Cam position sensor — 7.3 CPS was one of the first parts I replaced on my 2002 7.3 Powerstroke diesel.
The truck had 202,000 miles on it and was a little neglected. So I took out the old grey version—the original black CPS had long since been replaced—and threw it in my glove box as a spare.
Then I replaced it with this new purple/blue/dark grey 7.3 CPS.
More on the 3 different 7.3 CPS color versions later...
Simply put, the 7.3 cam position sensor identifies which cylinder is at top dead center—the combustion stroke. Knowing this allows the engine power control module (PCM) to adjust fuel injection timing to provide smooth combustion to your diesel truck.
And that simply means that it helps your 7.3 Powerstroke diesel engine deliver fuel to the right cylinder at the right moment in the timing sequence.
Here's how it does that:
The inserted end of the 7.3 CPS is a magnet. The magnet's job is to sense the spokes and gaps (windows) on the camshaft wheel. Since the cylinder #1 and cylinder #4 indicator windows are narrower and wider, respectively, than the other windows on teh cam wheel, the 7.3 cam sensor can tell which cylinder is about to hit top dead center—TDC.
Then the PCM can deliver the fuel at the precise moment it's needed. It also helps in adjusting things like RPM to ensure smooth idle and operation of the engine.
So, guess what happens if your 7.3 CPS is malfunctioning?
7.3 Powerstroke CPS symptoms include:
Dying at idle over a period of weeks or months can signal an imminent 7.3 CPS failure.
Failed 7.3 CPS sensors have left many 7.3 Powerstroke drivers broken down along the side of the road.
One minute you'll be driving down the road with no issues and the next your trusty 7.3 liter diesel will simply dies. Then your engine will crank but not start.
Because if your 7.3's cam sensor is toast, it can't send a signal to the PCM. And if the PCM doesn't know where the cam is in the cylinder rotation it won't send an injector signal to the Injector Driver Module (IDM). Then your injectors won't fire and your truck won't start.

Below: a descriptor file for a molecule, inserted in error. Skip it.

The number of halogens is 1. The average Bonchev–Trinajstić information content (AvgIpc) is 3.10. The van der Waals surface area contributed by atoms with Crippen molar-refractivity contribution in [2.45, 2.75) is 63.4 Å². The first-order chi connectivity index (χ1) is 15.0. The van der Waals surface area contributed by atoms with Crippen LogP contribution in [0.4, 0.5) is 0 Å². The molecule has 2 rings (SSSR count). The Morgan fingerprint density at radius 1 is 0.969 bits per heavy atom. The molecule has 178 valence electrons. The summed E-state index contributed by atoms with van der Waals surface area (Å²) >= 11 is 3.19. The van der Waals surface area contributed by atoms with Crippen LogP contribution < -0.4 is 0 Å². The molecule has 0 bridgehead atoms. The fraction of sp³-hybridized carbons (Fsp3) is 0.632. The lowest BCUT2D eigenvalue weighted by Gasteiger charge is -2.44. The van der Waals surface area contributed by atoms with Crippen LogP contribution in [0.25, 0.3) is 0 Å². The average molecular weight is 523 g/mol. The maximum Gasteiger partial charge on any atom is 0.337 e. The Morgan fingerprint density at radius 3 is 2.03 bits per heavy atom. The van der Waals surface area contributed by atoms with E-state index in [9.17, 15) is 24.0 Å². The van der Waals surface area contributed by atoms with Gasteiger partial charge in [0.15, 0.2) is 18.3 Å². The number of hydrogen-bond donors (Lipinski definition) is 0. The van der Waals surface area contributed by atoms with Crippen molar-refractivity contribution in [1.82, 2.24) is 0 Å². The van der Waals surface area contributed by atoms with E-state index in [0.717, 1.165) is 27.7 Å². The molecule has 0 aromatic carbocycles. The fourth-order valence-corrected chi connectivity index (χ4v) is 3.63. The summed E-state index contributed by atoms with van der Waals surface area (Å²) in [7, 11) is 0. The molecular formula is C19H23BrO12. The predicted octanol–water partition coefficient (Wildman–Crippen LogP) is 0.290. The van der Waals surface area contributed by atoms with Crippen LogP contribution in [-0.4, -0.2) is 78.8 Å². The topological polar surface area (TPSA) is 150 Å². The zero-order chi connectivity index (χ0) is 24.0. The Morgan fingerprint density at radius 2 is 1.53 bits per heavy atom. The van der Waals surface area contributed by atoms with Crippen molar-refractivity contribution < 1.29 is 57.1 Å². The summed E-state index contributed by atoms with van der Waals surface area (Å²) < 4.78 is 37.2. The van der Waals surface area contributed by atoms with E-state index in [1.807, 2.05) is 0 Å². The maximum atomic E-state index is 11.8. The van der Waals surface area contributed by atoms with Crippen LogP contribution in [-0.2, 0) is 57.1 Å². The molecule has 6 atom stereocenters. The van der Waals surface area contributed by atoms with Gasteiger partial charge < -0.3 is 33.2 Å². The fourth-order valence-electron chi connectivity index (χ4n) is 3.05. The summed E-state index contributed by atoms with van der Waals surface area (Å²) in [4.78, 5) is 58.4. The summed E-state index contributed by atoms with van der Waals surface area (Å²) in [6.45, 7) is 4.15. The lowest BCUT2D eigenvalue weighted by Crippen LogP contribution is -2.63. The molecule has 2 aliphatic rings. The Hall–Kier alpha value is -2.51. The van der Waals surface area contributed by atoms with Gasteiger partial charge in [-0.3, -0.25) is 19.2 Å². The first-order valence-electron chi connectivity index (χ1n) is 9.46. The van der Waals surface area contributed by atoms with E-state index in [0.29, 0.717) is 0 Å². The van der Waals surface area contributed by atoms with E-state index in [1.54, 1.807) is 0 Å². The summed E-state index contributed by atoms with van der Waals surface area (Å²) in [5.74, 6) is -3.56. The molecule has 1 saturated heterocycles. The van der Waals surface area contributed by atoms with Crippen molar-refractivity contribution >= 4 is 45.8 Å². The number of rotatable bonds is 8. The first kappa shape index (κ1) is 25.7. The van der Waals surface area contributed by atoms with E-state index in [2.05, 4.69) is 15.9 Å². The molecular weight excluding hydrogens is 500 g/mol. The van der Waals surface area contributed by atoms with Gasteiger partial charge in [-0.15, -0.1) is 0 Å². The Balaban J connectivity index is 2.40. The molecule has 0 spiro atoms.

This is the exact scenario that has many 7.3 Powerstroke owners, myself included, carrying a spare CPS in our glove boxes.
And one quick way to tell if it's your cam sensor is...
During cranking, the tachometer needle on a pre 2002 7.3 Powerstroke won't move. A telltale sign that your 7.3 cam sensor has failed.
After 2002 the 7.3 diesel's instrument cluster changed and the "dead" tach was no longer an indication that the CPS had failed.
Ford's new grey recall-replacement 7.3 CPS created a very noticeable idle miss. And injector #8 would fail a Cylinder Contribution Test (CCT) with a Diagnostic Trouble Code (DTC) p0284.
So, before you get drastic and replace an expensive injector, swap out your CPS.
But complete failure isn't the only 7.3 cps failure symptom to watch out for.
Because whichever cam position sensor 7.3 symptoms your truck has, a failure may not even throw a trouble code.
All of these are symptoms that your 7.3's cam sensor is about to fail.
Other CPS 7.3 Powerstroke symptoms include:
Part Number - F7TZ-12K073 or F7TZ-12K073-A
You might be able to find one of these around, but eBay sellers are charging a premium for the original black 7.3 CPS.
Part Number - F7TZ-12K073-B
Part Number - F4TZ12K073C
Part Number - 7U2Z-14S411-SA
7.3 cam sensor bolt size - 10mm - M8x1.25x15mm
7.3 cam position sensor bolt torque spec - 18 lb/ft.
After a lot of failures and unhappy 7.3 owners' complaints, Ford issued a safety recall—07S57—for the light grey OEM 7.3 powerstroke cam sensor.